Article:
Some see a fight bubbling up for the heart and soul of the Republican Party between former President Donald Trump and Senate Minority Leader Mitch McConnell. But despite Trump calling McConnell names like “old crow,” don’t believe that this feud is fundamentally personal.
Rather, longtime McConnell watchers suggest the Kentuckian’s motivations are just what we learned in The Godfather: “It’s not personal, it’s strictly business.”
After all, McConnell is well aware that Trump’s antics after the election—even before Jan. 6—almost certainly handed Democrats the two seats they needed in the Georgia runoff elections to assume control of the chamber. This in a state where Democrats had not won a Senate seat in 20 years, since Zell Miller’s victory in 2000.
As the incomparable Jonathan Martin wrote in Monday’s New York Times, “In conversations with senators and would-be senators, Mr. McConnell is blunt about the damage he believes Mr. Trump has done to the G.O.P., according to those who have spoken to him. Privately, he has declared he won’t let unelectable ‘goofballs’ win Republican primaries.”
There is little if anything that is more important to McConnell than Republicans winning and holding the Senate, perhaps not even University of Louisville basketball. When it was in the Republican Senate majority’s best interests, if it helped get more conservatives on the federal bench, he backed Trump. If it’s not in their best interests, he won’t. It’s not driven by ego or pique.
If the data showed that Arizona Gov. Doug Ducey would have had the best chance of beating freshman Democratic Sen. Mark Kelly, then Ducey is who McConnell would try to entice into the race, no matter that Ducey is one of Trump’s many sworn enemies.
Republican polling is said to show Trump’s numbers are “upside-down” by double digits in about half of the states with top-tier Senate races, meaning that the former president’s unfavorable ratings among voters are higher than his favorable. In each of these states, his numbers are as bad or worse than President Biden’s.
Whichever party the 2022 midterm elections are ultimately about will lose. If the election is about Biden and what the Democratic majorities did or didn’t do, they will lose. But if the election is about Trump, or about Republican candidates (the kind I refer to as “exotic;” McConnell as “goofballs”) then this election will turn out very badly for the GOP. For an example, look to Senate candidate Jim Lamon in Arizona. His campaign ad, prepared to run around the Superbowl, featured him shooting at Kelly in a mock gunfight. (Kelly’s wife, former Rep. Gabby Giffords, was shot at a constituent event.) It was a textbook case of a candidate with more dollars than sense.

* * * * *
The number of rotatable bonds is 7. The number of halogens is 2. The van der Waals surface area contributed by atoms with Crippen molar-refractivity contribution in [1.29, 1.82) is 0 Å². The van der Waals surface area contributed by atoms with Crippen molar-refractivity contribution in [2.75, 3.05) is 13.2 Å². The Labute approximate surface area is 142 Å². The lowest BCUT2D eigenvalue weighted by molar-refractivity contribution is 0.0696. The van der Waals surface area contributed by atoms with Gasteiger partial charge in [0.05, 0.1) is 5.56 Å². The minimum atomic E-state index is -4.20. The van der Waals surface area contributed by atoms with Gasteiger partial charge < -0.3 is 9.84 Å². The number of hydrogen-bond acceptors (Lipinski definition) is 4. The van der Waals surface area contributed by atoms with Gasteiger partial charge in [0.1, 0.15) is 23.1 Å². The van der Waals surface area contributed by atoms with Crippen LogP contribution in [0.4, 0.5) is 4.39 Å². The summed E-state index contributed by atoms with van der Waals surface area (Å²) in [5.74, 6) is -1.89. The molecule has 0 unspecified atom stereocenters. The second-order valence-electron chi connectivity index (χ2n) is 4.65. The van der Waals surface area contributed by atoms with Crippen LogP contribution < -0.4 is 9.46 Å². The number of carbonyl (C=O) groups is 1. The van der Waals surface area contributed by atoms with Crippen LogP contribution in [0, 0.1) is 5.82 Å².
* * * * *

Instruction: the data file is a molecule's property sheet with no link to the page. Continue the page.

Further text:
This is precisely what happened in the tea-party days of 2010 and 2012. Republicans came up short of a Senate majority in each of those years, snatching defeat from the jaws of victory with “goofball” candidates in Delaware and Nevada in the former year, and in Indiana and Missouri in the latter. One might say that the base nominated candidates based on their glands than their brains. (God knows Democrats have done that on occasion as well.)
Some have made note of McConnell’s endorsement of University of Georgia football great Herschel Walker’s bid to upset Warnock in Georgia. Unquestionably Walker has a problematic past, but Republican insiders privately say that Walker has turned out to be a “disciplined and focused candidate” and “had strengths that immediately put him in a competitive position against Warnock. The RealClearPolitics average of four public polls testing the matchup put Walker ahead by a point, 48 to 47 percent. Whether that holds or not remains to be seen, but not that many challengers effectively start off dead even against incumbents, and clearly able to raise tons of money.
McConnell may see that his timing has come. Take a look at a key question in the latest NBC News survey, compared with the findings of NBC/Wall Street Journal polling. In the 10 NBC/WSJ polls taken in 2019 and 2020, while Trump was still president, respondents were asked: “Do you consider yourself more of a supporter of Donald Trump, or more of a supporter of the Republican Party?” An average of 49 percent of Republicans and independents who lean Republican chose allegiance to Trump, compared to just 41 percent for the party. In five NBC/WSJ and NBC polls taken since Trump left office, the party came out ahead by 8 points, 50 to 42 percent. In the January NBC News poll, the GOP had a 20-point lead, 56 to 36 percent.
The bottom line is that there is a struggle going on within the Republican Party with very high stakes. But there are a number of angles that one can look at this question, it is important to look at more than just one. McConnell surely is.
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